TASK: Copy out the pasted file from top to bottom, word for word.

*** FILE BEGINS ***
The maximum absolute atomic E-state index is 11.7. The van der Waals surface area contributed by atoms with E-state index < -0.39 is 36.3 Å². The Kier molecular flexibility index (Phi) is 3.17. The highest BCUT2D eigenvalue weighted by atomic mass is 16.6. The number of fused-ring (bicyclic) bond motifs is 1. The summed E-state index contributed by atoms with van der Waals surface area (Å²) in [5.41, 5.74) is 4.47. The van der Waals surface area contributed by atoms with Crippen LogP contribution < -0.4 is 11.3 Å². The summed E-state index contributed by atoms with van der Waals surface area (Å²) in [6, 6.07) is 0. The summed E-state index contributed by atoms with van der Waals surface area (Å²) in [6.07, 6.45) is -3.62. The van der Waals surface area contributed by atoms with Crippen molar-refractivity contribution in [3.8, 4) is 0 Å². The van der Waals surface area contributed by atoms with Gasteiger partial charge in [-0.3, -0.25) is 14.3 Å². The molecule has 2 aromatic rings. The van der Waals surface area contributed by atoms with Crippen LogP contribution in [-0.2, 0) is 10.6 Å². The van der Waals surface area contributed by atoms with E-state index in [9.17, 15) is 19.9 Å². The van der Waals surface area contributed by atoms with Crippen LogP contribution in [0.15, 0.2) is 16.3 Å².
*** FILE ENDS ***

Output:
The maximum absolute atomic E-state index is 11.7. The van der Waals surface area contributed by atoms with E-state index < -0.39 is 36.3 Å². The Kier molecular flexibility index (Phi) is 3.17. The highest BCUT2D eigenvalue weighted by atomic mass is 16.6. The number of fused-ring (bicyclic) bond motifs is 1. The summed E-state index contributed by atoms with van der Waals surface area (Å²) in [5.41, 5.74) is 4.47. The van der Waals surface area contributed by atoms with Crippen LogP contribution < -0.4 is 11.3 Å². The summed E-state index contributed by atoms with van der Waals surface area (Å²) in [6, 6.07) is 0. The summed E-state index contributed by atoms with van der Waals surface area (Å²) in [6.07, 6.45) is -3.62. The van der Waals surface area contributed by atoms with Crippen molar-refractivity contribution in [3.8, 4) is 0 Å². The van der Waals surface area contributed by atoms with Gasteiger partial charge in [-0.3, -0.25) is 14.3 Å². The molecule has 2 aromatic rings. The van der Waals surface area contributed by atoms with Crippen LogP contribution in [-0.2, 0) is 10.6 Å². The van der Waals surface area contributed by atoms with E-state index in [9.17, 15) is 19.9 Å². The van der Waals surface area contributed by atoms with Crippen LogP contribution in [0.15, 0.2) is 16.3 Å².